Engelbert Humperdinck’s ‘Hansel und Gretel’ has had to wait 120 years for its first Proms staging, but its rapturous reception brings the wheel of its popularity full circle.
After its premiere - conducted by Richard Strauss, who admired it enormously - it became a worldwide hit. Within a year over 50 German theatres had staged it, and within 20 years it had been translated into 20 languages. In Britain it was the first complete opera to be broadcast on radio (from Covent Garden), and it was the first to be transmitted live from the New York Met. Concert versions were a staple until the Fifties, then it fell into a black hole, where it remained until Glyndebourne and the Royal Opera simultaneously gave it fresh productions two years ago. And it was Laurent Pelly’s Glyndebourne version which we got – its staging necessarily watered down - as the Prom.
Laurent Pelly has turned the story into a fable about capitalist consumerism, with dirty plastic bags blowing about in the forest, the Witch’s gingerbread house becoming a supermarket, and her captives modelled on the pathetically obese teenage denizens of our poor urban areas. The saccharine opening scene between the young protagonists is impossible to bring off today, but the vocal balance between mezzo Alice Coote as Hansel and soprano Lydia Teuscher as Gretel was ideal, while Irmgard Wilsmaier brought Wagnerian steel to the part of their mother. But it was William Dazeley’s entrance as the father which galvanised the evening, drunkenly clambering over bodies in the arena to reach the stage, his voice projecting a marvellous peasant coarseness. And when Wolfgang Ablinger-Sperrhacke appeared in his guise as the Witch, we got an explosion of comedy. This tenor-in-drag was a bigger and better incarnation of Robin Williams as Mrs Doubtfire, and his strip - to reveal spilling bosoms and a hairy tummy – had the whole place rocking. Yet there was enough danger in his performance to make the drama work as it should, particularly when supported by Robin Ticciati’s first brilliant stab at conducting this opera.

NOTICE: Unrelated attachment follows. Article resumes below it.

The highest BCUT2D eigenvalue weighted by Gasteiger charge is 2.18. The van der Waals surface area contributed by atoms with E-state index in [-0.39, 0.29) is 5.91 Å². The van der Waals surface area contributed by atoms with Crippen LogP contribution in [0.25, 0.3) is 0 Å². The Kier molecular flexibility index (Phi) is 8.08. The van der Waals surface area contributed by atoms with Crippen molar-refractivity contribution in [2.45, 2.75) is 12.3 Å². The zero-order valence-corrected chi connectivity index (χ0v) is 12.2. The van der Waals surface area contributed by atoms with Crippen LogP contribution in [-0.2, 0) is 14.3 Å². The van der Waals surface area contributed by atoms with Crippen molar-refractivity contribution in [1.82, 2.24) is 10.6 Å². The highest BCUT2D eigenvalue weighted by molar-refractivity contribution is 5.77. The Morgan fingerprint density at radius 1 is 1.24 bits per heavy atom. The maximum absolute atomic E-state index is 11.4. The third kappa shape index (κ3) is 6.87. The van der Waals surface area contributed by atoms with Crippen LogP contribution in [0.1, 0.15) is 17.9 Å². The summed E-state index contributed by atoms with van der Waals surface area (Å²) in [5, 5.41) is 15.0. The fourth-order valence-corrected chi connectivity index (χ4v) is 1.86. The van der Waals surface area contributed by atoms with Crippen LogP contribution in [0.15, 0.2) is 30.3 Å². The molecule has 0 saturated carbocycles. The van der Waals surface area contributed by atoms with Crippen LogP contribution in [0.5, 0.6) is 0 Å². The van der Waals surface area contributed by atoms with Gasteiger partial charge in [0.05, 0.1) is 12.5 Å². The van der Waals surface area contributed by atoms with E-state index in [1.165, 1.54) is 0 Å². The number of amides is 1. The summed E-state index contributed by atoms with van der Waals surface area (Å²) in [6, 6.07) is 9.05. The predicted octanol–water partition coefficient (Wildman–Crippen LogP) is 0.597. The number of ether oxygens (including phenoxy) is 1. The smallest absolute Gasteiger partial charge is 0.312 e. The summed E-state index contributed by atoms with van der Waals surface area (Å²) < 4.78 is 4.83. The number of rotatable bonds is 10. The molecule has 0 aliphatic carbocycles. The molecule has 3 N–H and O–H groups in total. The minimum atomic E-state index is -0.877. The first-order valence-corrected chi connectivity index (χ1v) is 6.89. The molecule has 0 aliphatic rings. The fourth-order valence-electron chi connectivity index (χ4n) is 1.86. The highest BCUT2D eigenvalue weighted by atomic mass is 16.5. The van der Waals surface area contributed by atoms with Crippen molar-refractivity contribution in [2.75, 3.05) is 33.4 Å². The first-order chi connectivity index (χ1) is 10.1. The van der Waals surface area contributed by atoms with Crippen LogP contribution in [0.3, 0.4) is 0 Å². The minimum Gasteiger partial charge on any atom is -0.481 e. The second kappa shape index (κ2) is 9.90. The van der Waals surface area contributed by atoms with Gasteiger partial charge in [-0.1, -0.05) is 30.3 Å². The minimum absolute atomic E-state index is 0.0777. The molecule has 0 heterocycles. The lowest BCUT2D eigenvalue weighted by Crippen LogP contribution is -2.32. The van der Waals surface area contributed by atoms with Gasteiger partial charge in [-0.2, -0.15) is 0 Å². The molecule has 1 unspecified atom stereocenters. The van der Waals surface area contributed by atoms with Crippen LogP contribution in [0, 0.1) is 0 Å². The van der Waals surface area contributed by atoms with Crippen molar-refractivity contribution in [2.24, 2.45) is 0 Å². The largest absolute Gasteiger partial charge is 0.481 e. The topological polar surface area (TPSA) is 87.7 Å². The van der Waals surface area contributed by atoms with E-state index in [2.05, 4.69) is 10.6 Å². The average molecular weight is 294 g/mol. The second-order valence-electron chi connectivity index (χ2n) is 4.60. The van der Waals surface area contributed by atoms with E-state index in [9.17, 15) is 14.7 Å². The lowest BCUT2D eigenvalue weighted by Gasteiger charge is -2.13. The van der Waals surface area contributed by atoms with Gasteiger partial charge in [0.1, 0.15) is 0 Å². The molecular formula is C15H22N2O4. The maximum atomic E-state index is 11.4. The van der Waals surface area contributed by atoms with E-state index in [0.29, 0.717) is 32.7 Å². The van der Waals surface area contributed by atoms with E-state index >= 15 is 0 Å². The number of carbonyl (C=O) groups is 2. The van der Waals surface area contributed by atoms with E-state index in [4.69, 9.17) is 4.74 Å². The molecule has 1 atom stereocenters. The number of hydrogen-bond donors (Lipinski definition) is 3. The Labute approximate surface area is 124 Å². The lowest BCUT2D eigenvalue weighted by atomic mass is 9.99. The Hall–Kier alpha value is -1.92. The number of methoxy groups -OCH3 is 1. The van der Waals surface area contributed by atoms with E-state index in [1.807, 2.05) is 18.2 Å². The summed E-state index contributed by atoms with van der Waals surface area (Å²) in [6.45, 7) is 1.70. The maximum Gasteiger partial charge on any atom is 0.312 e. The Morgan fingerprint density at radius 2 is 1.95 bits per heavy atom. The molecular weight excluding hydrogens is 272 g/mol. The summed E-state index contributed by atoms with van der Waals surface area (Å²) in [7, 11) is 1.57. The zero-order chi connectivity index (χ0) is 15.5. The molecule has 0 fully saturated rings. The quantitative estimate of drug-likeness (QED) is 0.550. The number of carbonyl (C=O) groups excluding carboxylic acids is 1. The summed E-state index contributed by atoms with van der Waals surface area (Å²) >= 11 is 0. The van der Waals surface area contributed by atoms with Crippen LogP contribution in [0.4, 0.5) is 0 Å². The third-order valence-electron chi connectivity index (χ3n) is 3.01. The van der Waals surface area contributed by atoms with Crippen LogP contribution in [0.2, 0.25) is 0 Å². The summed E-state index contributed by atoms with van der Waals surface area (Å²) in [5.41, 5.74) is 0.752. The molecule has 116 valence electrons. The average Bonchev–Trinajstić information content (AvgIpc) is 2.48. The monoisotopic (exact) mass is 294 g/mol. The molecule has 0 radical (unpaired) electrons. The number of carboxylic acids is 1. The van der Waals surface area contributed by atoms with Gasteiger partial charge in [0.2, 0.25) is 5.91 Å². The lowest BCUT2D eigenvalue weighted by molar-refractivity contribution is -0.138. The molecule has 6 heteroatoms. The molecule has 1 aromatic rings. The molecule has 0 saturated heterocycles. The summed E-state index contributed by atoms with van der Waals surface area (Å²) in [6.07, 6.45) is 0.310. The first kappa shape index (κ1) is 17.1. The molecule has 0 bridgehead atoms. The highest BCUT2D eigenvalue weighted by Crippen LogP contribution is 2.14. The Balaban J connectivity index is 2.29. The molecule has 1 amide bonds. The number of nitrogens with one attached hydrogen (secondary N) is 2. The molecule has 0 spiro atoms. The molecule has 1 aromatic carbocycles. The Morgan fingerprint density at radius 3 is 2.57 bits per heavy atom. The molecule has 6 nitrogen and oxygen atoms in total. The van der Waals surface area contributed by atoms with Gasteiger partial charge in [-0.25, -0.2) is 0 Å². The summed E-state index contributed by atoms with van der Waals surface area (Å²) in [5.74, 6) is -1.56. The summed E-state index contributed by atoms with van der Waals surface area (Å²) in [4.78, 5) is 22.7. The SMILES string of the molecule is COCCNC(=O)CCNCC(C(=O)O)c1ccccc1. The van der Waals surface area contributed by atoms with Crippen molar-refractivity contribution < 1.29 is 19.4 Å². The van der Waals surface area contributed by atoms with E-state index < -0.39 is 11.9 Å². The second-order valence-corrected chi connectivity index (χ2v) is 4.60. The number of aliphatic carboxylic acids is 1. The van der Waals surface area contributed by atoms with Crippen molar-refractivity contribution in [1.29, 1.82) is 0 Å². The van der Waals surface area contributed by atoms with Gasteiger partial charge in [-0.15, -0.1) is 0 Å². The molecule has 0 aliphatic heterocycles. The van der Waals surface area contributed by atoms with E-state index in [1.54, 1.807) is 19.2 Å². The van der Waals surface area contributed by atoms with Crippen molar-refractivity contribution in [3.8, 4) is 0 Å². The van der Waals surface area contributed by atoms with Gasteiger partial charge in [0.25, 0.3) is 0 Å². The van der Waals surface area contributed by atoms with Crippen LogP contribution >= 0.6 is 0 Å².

The overture sounded suitably Wagnerian, the lost children’s lullaby had a Straussian sweetness, and the scene with the echoing cuckoo - flute, human voices, and murmuring low woodwind – was pure enchantment.